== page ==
Pursuant to an offer of settlement in which Powerline Petroleum, LLC neither admitted nor denied the rule violations or factual findings upon which the penalty is based, on July 6, 2022, a Panel of the New York Mercantile Exchange Business Conduct Committee (“Panel”) found that on multiple occasions between July 1, 2018, and September 30, 2019, Powerline misled its customers regarding its capacity as an intermediary taking the opposite side of the customers’ block trades and pre-hedged block trades in various Energy futures and options on futures markets. Powerline entered into separate transactions with third parties prior to consummating block trades with its customers and after having received nonpublic information attendant to the customers’ requested block trades. Additionally, while it held itself out as a broker, Powerline failed to inform its customers that Powerline would act as an intermediary and take the opposite side of the customers’ orders.

      Specifically, in each instance Powerline solicited a customer for various block-trade strategies. Once the customer agreed to a strategy, Powerline contacted a broker to obtain a market for the strategy for its own benefit. In doing so, Powerline acted on nonpublic information to obtain a better price from the broker than Powerline solicited from its customer. Once the broker found a counterparty to take the opposite side of Powerline’s trade and after this trade was consummated, Powerline returned to its customer and unwound its position opposite its customer near the originally quoted price. The Panel found that by executing pre-hedged trades for its own account prior to trading opposite its customers’ original orders in this manner, Powerline generated profits.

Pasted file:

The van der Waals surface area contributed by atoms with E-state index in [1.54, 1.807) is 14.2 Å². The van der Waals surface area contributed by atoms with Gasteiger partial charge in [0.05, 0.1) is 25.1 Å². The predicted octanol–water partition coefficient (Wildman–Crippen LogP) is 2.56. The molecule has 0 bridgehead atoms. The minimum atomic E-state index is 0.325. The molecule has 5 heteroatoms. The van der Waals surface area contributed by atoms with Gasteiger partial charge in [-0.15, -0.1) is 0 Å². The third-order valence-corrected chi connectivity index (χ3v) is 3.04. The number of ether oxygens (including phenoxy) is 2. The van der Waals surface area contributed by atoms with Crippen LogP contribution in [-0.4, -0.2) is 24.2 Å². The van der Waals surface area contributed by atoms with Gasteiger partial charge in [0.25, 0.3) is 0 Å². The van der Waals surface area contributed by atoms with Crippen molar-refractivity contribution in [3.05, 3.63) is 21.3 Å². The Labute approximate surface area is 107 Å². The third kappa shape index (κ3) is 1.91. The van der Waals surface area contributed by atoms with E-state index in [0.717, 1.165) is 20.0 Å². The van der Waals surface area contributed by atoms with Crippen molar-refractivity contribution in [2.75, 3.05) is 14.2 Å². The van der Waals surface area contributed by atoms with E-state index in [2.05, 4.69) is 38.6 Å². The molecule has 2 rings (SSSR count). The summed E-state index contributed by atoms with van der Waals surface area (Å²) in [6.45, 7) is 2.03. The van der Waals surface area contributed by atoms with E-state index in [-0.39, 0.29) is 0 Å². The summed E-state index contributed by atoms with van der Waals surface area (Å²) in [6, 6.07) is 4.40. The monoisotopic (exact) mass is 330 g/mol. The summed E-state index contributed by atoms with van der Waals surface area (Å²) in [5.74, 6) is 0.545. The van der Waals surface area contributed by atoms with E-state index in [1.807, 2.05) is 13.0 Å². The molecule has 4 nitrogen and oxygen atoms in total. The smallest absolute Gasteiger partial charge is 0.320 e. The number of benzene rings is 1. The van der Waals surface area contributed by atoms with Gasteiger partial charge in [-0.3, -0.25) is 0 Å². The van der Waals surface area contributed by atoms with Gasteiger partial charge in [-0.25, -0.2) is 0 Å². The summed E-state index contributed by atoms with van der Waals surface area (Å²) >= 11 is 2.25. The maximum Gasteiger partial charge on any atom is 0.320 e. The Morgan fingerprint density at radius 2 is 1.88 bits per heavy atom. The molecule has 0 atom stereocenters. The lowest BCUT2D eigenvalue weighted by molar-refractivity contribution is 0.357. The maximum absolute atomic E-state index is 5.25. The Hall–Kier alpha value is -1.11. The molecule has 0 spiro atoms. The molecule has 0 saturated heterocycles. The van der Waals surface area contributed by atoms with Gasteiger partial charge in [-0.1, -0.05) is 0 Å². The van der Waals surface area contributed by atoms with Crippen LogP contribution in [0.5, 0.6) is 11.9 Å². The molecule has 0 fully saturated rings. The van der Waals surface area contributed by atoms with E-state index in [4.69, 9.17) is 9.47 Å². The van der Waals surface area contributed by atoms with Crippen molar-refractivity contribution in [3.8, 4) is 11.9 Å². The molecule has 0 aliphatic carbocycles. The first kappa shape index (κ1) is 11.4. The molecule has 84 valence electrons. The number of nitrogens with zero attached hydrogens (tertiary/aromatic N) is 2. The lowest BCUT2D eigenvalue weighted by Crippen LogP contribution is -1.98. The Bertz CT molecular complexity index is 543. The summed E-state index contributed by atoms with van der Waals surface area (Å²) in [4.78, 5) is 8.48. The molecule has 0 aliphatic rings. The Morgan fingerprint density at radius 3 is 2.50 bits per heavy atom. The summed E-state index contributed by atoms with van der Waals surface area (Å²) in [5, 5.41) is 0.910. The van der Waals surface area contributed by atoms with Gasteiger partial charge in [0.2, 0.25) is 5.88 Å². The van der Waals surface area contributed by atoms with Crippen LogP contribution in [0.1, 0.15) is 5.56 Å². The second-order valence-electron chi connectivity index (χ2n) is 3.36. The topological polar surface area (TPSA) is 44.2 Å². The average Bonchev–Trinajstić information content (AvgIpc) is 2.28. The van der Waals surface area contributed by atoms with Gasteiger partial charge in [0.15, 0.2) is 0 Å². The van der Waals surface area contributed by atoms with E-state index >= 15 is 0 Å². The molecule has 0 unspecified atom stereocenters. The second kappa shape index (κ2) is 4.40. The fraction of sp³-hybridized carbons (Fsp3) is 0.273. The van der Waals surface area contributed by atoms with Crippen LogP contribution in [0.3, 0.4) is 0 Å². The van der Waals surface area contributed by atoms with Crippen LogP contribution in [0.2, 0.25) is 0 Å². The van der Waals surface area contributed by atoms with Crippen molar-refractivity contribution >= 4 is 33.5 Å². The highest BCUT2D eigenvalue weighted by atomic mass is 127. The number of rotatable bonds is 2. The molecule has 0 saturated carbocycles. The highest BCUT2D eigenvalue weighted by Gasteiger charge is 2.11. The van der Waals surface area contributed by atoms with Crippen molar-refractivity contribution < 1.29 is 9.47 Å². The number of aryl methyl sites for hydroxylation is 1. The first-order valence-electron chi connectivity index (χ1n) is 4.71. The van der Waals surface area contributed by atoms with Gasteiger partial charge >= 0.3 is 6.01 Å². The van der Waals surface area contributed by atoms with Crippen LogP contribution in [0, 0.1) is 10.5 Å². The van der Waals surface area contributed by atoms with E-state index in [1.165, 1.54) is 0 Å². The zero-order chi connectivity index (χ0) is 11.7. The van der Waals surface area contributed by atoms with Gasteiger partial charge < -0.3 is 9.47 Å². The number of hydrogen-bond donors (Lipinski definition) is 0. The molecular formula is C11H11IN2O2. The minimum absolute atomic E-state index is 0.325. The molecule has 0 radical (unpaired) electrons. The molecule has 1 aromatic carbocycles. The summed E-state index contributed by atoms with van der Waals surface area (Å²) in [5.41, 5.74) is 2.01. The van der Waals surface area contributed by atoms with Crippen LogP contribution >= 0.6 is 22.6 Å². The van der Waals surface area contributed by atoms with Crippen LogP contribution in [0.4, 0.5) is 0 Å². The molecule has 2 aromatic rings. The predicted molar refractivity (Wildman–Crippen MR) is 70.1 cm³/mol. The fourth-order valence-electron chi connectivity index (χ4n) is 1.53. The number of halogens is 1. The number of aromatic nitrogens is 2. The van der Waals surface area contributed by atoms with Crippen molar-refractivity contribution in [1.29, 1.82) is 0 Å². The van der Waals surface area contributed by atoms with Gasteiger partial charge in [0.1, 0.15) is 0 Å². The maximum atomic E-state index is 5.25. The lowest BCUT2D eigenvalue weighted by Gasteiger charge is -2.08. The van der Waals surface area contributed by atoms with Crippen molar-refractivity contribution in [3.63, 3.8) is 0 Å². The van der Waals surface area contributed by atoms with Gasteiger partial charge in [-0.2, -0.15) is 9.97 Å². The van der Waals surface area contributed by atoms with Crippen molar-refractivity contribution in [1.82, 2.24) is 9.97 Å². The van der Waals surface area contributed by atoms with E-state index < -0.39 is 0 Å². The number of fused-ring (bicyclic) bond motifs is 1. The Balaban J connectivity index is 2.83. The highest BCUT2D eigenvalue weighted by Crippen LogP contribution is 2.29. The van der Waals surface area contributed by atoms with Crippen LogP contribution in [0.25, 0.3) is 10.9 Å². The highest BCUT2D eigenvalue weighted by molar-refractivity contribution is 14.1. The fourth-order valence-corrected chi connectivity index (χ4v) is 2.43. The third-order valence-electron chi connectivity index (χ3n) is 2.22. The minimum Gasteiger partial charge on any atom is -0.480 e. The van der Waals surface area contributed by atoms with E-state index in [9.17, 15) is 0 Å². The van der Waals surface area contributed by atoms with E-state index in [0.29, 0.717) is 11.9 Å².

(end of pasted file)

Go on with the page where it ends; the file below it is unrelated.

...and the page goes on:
The Panel also found Powerline made material misstatements to Exchange employees when it provided Market Regulation Department staff with copies of letters purportedly dated in January 2019, and that stated its customers agreed to trade principally opposite Powerline. In addition to the language being insufficient to notify its customers that Powerline would trade opposite its customers in a principal capacity, Powerline altered the dates on the letters from dates in September 2019—the dates the letters were actually sent—to dates in January 2019, prior to providing these letters to Exchange staff.

      Further, Powerline submitted multiple block trades in various Energy futures and options on futures markets to the Exchange with inaccurate execution times, failed to report block trades to the Exchange within the required time period following execution, and failed to keep proper records related to the execution time of the trades it brokered.

      The Panel concluded that as a result of the foregoing, Powerline violated NYMEX Rules 526, 526.F., 536.E., and 432.I.


      In accordance with the settlement offer, the Panel ordered Powerline to pay a fine in the amount of $225,000 and to disgorge profits as detailed in the CFTC Order in its related matter.